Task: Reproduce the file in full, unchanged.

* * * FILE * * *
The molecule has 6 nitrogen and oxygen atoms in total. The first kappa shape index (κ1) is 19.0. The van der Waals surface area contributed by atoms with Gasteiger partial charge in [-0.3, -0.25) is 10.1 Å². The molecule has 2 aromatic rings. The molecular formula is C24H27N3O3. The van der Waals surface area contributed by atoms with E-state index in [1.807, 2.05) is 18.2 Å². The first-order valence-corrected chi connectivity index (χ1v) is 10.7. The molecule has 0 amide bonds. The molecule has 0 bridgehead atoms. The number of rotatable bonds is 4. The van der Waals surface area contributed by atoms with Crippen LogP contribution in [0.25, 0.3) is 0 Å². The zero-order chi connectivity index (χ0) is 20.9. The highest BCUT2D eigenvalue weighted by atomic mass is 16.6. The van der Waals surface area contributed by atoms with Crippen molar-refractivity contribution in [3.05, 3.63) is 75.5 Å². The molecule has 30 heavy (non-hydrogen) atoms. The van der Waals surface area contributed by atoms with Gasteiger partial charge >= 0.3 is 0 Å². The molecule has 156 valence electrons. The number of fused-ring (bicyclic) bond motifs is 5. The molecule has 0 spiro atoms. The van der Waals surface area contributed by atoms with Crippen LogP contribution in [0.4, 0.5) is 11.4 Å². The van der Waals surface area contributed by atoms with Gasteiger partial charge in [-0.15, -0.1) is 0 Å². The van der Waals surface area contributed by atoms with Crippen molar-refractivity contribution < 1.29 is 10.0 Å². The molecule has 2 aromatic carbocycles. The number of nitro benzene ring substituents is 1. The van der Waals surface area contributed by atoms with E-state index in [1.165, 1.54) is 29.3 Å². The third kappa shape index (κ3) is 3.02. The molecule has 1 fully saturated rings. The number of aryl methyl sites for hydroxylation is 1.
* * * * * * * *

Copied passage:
The molecule has 6 nitrogen and oxygen atoms in total. The first kappa shape index (κ1) is 19.0. The van der Waals surface area contributed by atoms with Gasteiger partial charge in [-0.3, -0.25) is 10.1 Å². The molecule has 2 aromatic rings. The molecular formula is C24H27N3O3. The van der Waals surface area contributed by atoms with E-state index in [1.807, 2.05) is 18.2 Å². The first-order valence-corrected chi connectivity index (χ1v) is 10.7. The molecule has 0 amide bonds. The molecule has 0 bridgehead atoms. The number of rotatable bonds is 4. The van der Waals surface area contributed by atoms with Crippen LogP contribution in [0.25, 0.3) is 0 Å². The zero-order chi connectivity index (χ0) is 20.9. The highest BCUT2D eigenvalue weighted by atomic mass is 16.6. The van der Waals surface area contributed by atoms with Crippen molar-refractivity contribution in [3.05, 3.63) is 75.5 Å². The molecule has 30 heavy (non-hydrogen) atoms. The van der Waals surface area contributed by atoms with Gasteiger partial charge >= 0.3 is 0 Å². The molecule has 156 valence electrons. The number of fused-ring (bicyclic) bond motifs is 5. The molecule has 0 spiro atoms. The van der Waals surface area contributed by atoms with Crippen LogP contribution in [0.4, 0.5) is 11.4 Å². The van der Waals surface area contributed by atoms with Gasteiger partial charge in [-0.15, -0.1) is 0 Å². The van der Waals surface area contributed by atoms with Crippen molar-refractivity contribution < 1.29 is 10.0 Å². The molecule has 2 aromatic carbocycles. The number of nitro benzene ring substituents is 1. The van der Waals surface area contributed by atoms with E-state index in [1.165, 1.54) is 29.3 Å². The third kappa shape index (κ3) is 3.02. The molecule has 1 fully saturated rings. The number of aryl methyl sites for hydroxylation is 1.